Yudhishtra asks Krishna to be their ambassador for Duryodhana and ask for a compromise. He states his four negotiation positions: First, half the kingdom, if not one of the countries that are part of the kingdom, if not 5 villages, and if not 5 houses. If all of these fail, then declare war.
He then proceeds to ask his brothers for their feedback on his decision.
Bheema – the next eldest – and arguably, the more hot-tempered of the lot, is disgusted by Yudhishtra’s suggestion. He is in no mood for a compromise. He scolds Yudhishtra for even thinking of compromise and implores that he be sent instead as the messenger so that he can see Duryodhana and beat him black and blue!
மலை கண்டதென என் கைம் மறத் தண்டின் வலி கண்டும், மகவான் மைந்தன்
சிலை கண்டும், இருவர் பொரும் திறல் கண்டும், எமக்காகத் திருமால் நின்ற
நிலை கண்டும், இவள் விரித்த குழல் கண்டும், இமைப்பொழுதில் நேரார்தம்மைக்
கொலைகண்டு மகிழாமல், அவன் குடைக் கீழ் உயிர் வாழக் குறிக்கின்றாயே.
malai kaNdadhena en kai marathaNdin vali kaNdum, magavaan maindan
silai kaNdum, iruvar porum thiRal kaNdum, emakkaaga thirumaal nindRa
nilai kaNdum, ival viritha kuzhal kaNdum, imai pozhuthil nEraar thammai
kolai kaNdu magizhaamal, avan kudai keezh uyir vaazha kuRikkindRaayE!
Even after knowing the power of my mace and my ability to wield it, knowing Arjuna’s skill in wielding his bow, knowing Nakula and Sahadeva’s skills in warfare, having comfort that divinity personified Krishna is on our side, and seeing Draupadi’s open hair and her vow not to tie it till she got justice, instead of wanting to get the satisfaction of seeing us killing those who did us wrong in a heartbeat, why the heck would you want to beg them to live in their shadow?
Bheema doesn’t mince words here! You would think anyone with some சொரணை (soranai – pride/ego) will bristle at these words and get ready for war! However, Yudhishtra maintains his calm and says he would rather live humbly than be the cause for carnage. Krishna also interjects and says it doesn’t behoove Bheema to go against his elder brother’s words.
அக் காலம் பொறுத்த எலாம் அமையாமல், இன்னம் இருந்து அறமே சொன்னால்,
எக்காலம் பகை முடித்து, திரௌபதியும் குழல் முடிக்க, இருக்கின்றாளே?
சொன்னாலும், அவன் கேளான்; விதி வலியால் கெடு மதி கண் தோன்றாது அன்றே!
எந் நாளும் உவர் நிலத்தின் என் முளை வித்திடினும் விளைவு எய்திடாது;
பன்னாகம் தனக்கு அமிர்தம் கொடுத்தாலும் விடம் ஒழியப் பயன் கொடாதே.
akkaalam poRutha ellaam amayaamal, innam irundhu aRamE sonnaal
ekkaalam pagai mudithu, Draupadiyum kuzhal mudikka irukkindRaaLE?
sonnaalum avan kELaan; vidhi valiyaal kedu madhi kaN thondRaadhu andRE!
ennaaLum uvar nilathin en muLai vithidinum viLaivu eididaadhu;
pannaagam thanakku amirdham koduthaalum vidam ozhiya payan kodaathe.
We have tolerated the injustices meted to us in the palace and have kept on suffering. If we still continue to keep talking about dharma, when will we ever fight back and avenge the assault on Draupadi?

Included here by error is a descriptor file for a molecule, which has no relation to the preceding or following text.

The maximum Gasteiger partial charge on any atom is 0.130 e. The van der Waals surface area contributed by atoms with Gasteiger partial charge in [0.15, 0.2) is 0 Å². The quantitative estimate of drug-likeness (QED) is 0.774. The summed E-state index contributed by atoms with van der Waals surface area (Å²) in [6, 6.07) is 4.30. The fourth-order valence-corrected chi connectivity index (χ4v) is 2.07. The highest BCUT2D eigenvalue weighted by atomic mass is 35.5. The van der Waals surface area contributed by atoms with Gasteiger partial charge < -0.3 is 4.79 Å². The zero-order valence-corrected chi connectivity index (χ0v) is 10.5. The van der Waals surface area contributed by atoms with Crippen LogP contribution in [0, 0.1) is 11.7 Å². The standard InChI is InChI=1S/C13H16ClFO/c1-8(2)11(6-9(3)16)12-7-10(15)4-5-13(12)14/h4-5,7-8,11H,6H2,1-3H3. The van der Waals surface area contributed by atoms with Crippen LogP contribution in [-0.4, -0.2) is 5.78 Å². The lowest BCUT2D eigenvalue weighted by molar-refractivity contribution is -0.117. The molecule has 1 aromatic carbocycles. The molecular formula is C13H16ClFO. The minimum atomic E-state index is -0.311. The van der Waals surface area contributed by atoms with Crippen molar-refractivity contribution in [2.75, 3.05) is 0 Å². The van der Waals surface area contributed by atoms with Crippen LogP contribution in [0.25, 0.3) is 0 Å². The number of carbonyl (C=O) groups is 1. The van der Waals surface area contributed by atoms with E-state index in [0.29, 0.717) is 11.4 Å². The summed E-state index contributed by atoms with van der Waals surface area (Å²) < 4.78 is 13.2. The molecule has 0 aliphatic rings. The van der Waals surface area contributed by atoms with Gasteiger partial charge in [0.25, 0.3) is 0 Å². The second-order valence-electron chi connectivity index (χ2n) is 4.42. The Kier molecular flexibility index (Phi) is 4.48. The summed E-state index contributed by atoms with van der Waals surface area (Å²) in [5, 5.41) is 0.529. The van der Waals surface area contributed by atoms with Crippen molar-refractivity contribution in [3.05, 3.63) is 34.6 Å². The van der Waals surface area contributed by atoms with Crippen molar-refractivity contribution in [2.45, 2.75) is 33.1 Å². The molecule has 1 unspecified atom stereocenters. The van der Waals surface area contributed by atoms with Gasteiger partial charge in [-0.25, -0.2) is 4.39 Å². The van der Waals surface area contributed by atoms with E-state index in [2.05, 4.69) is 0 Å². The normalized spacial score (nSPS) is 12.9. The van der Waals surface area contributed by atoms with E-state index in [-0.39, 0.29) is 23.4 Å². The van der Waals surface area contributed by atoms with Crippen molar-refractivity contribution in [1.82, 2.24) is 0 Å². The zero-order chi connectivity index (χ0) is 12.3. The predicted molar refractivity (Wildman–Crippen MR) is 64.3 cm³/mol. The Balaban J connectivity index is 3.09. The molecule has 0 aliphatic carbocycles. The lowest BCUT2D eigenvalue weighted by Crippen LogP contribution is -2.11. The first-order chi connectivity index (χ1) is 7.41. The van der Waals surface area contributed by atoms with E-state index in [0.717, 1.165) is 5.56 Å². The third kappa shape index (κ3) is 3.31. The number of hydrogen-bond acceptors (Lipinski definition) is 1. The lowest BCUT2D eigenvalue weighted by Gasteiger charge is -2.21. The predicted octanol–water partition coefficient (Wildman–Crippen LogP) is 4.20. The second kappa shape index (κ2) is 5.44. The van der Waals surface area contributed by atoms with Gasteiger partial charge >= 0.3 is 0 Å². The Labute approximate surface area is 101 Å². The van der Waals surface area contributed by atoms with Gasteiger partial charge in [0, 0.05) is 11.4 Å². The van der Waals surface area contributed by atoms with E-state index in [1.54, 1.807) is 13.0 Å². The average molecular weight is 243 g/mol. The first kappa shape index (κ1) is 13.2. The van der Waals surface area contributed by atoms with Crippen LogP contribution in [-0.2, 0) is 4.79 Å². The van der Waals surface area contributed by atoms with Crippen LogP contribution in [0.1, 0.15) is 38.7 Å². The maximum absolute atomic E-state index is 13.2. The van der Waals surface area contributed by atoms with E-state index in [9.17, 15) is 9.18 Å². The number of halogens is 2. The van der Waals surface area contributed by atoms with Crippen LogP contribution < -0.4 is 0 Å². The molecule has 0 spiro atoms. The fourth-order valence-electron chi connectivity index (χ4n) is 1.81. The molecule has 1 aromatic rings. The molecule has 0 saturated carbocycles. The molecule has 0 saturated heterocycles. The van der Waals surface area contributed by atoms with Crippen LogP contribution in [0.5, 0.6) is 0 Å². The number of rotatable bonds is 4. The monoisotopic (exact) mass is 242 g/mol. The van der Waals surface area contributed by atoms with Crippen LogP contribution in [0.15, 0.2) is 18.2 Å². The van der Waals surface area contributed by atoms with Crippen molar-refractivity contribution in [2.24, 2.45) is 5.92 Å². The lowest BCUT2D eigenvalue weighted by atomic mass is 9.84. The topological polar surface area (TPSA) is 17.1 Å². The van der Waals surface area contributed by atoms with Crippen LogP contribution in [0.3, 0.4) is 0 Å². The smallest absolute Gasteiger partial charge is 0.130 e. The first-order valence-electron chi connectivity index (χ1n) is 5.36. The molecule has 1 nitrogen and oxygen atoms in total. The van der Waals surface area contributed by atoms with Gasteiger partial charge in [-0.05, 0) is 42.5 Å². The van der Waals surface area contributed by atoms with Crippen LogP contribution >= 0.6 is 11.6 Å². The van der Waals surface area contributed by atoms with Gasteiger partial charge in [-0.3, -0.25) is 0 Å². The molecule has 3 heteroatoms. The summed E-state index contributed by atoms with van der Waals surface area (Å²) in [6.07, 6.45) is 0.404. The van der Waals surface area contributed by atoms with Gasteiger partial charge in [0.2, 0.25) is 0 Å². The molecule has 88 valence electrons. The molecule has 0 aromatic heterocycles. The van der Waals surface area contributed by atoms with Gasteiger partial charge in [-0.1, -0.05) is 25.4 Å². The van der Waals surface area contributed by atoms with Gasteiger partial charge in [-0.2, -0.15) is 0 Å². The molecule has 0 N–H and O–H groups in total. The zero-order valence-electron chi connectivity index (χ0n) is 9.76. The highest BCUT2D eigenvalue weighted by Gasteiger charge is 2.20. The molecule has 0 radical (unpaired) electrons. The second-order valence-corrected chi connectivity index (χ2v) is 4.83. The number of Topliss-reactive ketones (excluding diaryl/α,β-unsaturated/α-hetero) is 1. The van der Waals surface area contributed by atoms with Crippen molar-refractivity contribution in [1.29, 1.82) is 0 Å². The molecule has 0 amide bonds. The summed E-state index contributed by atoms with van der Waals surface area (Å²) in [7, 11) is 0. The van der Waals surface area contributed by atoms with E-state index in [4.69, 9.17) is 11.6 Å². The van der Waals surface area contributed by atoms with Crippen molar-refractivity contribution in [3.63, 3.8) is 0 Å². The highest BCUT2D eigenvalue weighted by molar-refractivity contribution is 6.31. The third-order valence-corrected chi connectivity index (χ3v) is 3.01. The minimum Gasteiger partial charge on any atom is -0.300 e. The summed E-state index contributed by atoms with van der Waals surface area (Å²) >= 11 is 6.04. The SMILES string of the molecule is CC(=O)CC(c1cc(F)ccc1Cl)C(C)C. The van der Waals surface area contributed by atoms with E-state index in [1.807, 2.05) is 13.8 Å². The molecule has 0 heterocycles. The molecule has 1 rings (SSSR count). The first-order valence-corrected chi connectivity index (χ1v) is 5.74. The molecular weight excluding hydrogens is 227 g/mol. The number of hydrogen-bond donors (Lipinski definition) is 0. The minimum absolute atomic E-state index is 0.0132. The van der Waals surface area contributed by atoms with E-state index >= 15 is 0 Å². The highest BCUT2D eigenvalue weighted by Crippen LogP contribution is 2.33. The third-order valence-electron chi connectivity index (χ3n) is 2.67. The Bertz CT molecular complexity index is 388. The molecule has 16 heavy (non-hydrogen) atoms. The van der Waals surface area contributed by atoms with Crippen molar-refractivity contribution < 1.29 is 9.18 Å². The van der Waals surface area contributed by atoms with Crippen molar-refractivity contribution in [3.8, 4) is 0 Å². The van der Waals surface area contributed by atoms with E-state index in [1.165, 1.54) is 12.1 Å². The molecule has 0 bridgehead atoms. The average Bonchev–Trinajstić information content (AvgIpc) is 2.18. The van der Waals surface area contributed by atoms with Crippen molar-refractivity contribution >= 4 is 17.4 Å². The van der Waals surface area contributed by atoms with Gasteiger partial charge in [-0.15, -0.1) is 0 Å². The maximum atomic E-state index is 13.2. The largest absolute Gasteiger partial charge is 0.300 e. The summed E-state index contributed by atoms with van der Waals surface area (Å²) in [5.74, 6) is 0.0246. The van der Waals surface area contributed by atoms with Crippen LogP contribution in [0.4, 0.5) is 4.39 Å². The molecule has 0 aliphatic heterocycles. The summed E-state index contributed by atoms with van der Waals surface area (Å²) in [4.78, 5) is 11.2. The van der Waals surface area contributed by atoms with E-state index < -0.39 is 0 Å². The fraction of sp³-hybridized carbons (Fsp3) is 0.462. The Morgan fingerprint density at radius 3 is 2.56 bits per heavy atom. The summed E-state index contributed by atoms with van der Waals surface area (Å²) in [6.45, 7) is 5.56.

Even if we talk conciliatory words to Duryodhana, he is in no mood to listen. His rage has blinded his sensibilities. You cannot grow crops in a wasteland. You cannot give nectar to a snake and expect it to stop giving poison in return.
Arjuna invokes similar sentiments of Bheema about Draupadi’s insult and is frustrated that even with all their prowess, they iare being constrained from going to war.
அன்ன நடை அரம்பைதனை அவுணர் கவர்ந்திட, இமையோர் அரசுக்காக,
முன்னம் அவருடன் பொருது, சிறை மீட்டான், நம் குலத்து முதல்வன் அன்றோ?
மா நகரும் வள நாடும் உரிமையும் தன் மொழிப்படியே வழங்கான்ஆகில்,
தான் அறியாதவன் பிறர் போய்க் கற்பித்தால், அறிவனோ?
anna nadai arambai thanai avuNar kavarndhida, imayor arasukkaaga
munnam avarudan porudhu, siRai meettaan, nam kulathu mudhalvan andRO?
maa nagarum vaLa naadum urimayum than mozhippadiyE vazhangaan aagil
thaan aRiyaadhavan piRar pOi kaRpithaal aRivaanO?
Our ancestor (a king called Purooravan) waged war on asuras when they tried to assault Urvasi – one of Indra’s divine ladies. Having come from such an ancestry where we can’t even bear the assault on someone who is not even related to us, how can we continue to tolerate the injustice meted to our own wife and not avenge it?
Interestingly, when we read it initially, we thought this referred to rAama – the similarities are striking (although rAma was from a different clan). When rAma destroyed rAvana and his kingdom to get back sIta and is being hailed for his actions, why shouldn’t they do the same for Draupadi?
Duryodhana should know by himself that it is only right for him to share his land with us. If he doesn’t listen to his own conscience, how we can expect him to listen to someone else? (meaning, morality is realized and not taught)
While the sentiments are similar to Bheema and Arjuna, Nakula’s approach is different – seeing that the emotional tactic by his brothers have failed, he takes a logical approach and argues that they will be ridiculed as being impotent and spineless by everyone if they go for compromise.
Now, we see an interesting twist in the story. Of the five brothers, Sahadeva is considered to be highly skilled in astrology and is thought to have the gift / skill to predict the future. At the same time he is an extremely honest and virtuous person and knows that “with great power, comes great responsibility”!
Instead of towing the same line as his brothers, he says something quite different: